4 bike share equity lessons from Nice Ride

by April Corbin, PeopleForBikes equity writer

Nice Ride

As one of the oldest bike share systems in the country, Nice Ride Minnesota has had more time than most to explore equity programming. Younger systems often look to their Community Partners and “orange bike” neighborhood programs as blueprints.

But the Nice Ride staff is the first to admit that they have a long way to go before achieving equitable bike share (or biking in general) in Minneapolis and St. Paul.

We spoke to Director of Outreach and Sponsor Relations Tami Traeger and Access Manager Tina Cho about how they are building off the system’s six years of experience and moving their equity efforts forward. Here are four takeaways:

  1. Use different strategies for different groups

Together, the bike share system’s Community Partners and Nice Ride Neighborhood programs are praised for acknowledging that outreach efforts are never one-size-fits-all. The former program uses partnerships with local social service providers to give out free memberships to low-income people, which is ideal for those who live within the Nice Ride service area. The latter program targets people who live in communities not well covered by the network of Nice Ride stations. It provides people with the opportunity to earn a (non-bike share) bicycle by participating in a series of rides or events.

But tailoring needs to go beyond the general approach. As they move forward in their equity efforts, Nice Ride is increasingly focusing on the needs of specific groups within their target neighborhoods. For example, members of the Hmong community in North Minneapolis are typically smaller in stature, which can make the one-size-fits-all bike share rides challenging.

Traeger notes that Nice Ride is buying new bike share bicycles with shorter seat posts that will accommodate shorter riders. “It’s only a couple hundred out of 1,700,” she says. “Not a huge changeover, but a babystep in the right direction.”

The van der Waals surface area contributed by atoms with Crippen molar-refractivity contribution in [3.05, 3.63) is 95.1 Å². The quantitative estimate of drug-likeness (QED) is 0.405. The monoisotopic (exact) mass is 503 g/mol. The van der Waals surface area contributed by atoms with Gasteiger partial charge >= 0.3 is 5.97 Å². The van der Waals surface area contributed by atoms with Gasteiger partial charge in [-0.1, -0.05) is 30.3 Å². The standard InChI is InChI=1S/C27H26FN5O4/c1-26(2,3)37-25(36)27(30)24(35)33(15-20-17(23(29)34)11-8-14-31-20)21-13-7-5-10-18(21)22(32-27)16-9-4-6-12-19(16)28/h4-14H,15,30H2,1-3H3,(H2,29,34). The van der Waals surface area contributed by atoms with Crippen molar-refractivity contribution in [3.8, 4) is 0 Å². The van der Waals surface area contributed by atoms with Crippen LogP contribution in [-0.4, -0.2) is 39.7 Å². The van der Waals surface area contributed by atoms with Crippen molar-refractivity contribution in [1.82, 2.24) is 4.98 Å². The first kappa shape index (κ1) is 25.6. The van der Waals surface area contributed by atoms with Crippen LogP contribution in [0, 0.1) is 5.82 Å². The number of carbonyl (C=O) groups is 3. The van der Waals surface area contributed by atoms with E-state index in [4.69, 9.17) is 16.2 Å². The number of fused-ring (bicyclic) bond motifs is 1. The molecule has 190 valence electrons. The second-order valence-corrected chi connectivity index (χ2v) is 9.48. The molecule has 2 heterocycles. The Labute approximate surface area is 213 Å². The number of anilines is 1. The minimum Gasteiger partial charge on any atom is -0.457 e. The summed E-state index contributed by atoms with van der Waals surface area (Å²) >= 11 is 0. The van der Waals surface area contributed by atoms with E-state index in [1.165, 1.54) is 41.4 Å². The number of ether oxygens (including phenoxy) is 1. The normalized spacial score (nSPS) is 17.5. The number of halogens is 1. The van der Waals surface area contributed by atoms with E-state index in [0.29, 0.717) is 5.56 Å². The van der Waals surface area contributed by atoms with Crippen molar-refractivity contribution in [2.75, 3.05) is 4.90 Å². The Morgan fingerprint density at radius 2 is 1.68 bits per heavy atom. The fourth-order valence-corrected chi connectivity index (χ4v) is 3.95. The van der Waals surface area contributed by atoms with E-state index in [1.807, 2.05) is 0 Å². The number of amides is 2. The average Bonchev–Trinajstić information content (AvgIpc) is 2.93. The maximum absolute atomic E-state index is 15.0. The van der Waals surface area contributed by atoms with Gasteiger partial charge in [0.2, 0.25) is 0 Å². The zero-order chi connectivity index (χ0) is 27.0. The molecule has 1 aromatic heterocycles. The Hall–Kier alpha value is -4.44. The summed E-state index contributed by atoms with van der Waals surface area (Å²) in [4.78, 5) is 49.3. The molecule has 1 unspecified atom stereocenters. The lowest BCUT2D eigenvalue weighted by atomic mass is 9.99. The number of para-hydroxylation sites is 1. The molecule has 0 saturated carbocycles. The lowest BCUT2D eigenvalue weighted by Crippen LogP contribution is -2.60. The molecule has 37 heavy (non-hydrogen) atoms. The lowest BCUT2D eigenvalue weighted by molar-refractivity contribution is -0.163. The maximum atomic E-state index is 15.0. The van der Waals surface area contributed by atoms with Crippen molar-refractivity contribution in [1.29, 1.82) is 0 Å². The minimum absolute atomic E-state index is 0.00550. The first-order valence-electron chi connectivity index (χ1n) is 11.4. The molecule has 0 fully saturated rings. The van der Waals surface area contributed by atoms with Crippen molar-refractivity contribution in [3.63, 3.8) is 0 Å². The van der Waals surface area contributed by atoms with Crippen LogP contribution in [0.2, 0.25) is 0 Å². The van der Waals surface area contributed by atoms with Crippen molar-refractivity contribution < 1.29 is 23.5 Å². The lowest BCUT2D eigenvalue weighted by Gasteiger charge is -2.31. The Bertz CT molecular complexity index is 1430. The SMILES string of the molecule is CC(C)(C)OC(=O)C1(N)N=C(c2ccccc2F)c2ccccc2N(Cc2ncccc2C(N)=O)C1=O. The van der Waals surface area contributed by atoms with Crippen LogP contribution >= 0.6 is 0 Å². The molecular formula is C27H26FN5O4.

Similarly, if they continue with the Nice Ride Neighborhood program, they may need to buy smaller bicycles.


  1. … but the foundation of outreach is the same

Getting people on bike share often boils down to getting people on bicycles, period. While Nice Ride is hoping to increase relationships within specific populations—African Americans, Hmong, Native American, LGBTQ, etc.—they are still doing it through outreach efforts like cycling clubs, group rides, social events, fix-it clinics and bike rodeos.

  1. Equity is slow work

After six seasons of bike share and five years of targeted equity programming, one definitive thing Nice Ride knows is that equity work takes time.

“We are seeing results from seeds we planted three years ago,” says Traeger.

Progress is often slower than people would like, but shouldn’t be discounted. Cho believes this is because equity work can’t be forced. Instead, it’s about listening and responding.

“We don’t call the shots,” she says. “We just recognize the needs and fill gaps. We say, ‘We don’t know your experience. You let us know and we’re here to help in whatever way we can.’ It’s long and slow and messy and maybe not super efficient work, but this is how grassroots works.”

The alternative would be reaching more broadly but more shallowly. Cho and Nice Ride are betting that a self-sustaining equitable system will have to be built with a grassroots approach.

Adds Cho, “You have to have that level of public trust. I think that’s really important.”


  1. Don’t define success by numbers

In 2015, Nice Ride Neighborhood gave out 273 bicycles. What does that number really mean? Cho doesn’t discount the number completely, but cautions against using it as a primary metric of success: “How do you code happiness and inclusion and a sense of community?”

After two generations of neighborhood program graduates, Traeger says one of the most surprising things for her was realizing that the attendees themselves were proud of their participation regardless of whether they finished the entire program and earned a new bicycle.

“Success wasn’t measured for them by ‘did I get the voucher?’ So we haven’t measured it by that either. We certainly try to make it easier for people to get the voucher but we realized that people were finding the community aspect important.”

Feedback from the program included thoughts like, “I like how I learned about my neighborhood” and “I see my neighborhood differently now.” For many, the bicycle was secondary to meeting people in the community and making friends.

“It’s been broader than we expected,” says Traeger.

Cho sees this not as a hurdle standing in the way of scalability, but instead as the point of everything they do.

“That’s the beauty of equity work,” she says. “It’s messy. There are so many different people involved. … It’s about filling gaps. How do you fill gaps? By saying, we have this thing, how would you like to use it? How does it fit in with you? It’s challenging because things don’t happen on clockwork. Accidents happen. Rain happens. … On some days it’s not even organized chaos. It’s just chaos.”

Adds Traeger, “You have to surf the chaos.”

The Better Bike Share Partnership is a JPB Foundation-funded collaboration between the City of Philadelphia, the Bicycle Coalition of Greater Philadelphia, the National Association of City Transportation Officials (NACTO) and thePeopleForBikes Foundation to build equitable and replicable bike share systems. Follow us on Facebook, Twitter and Instagram or sign up for our weekly newsletter. Story tip? Write april@peopleforbikes.org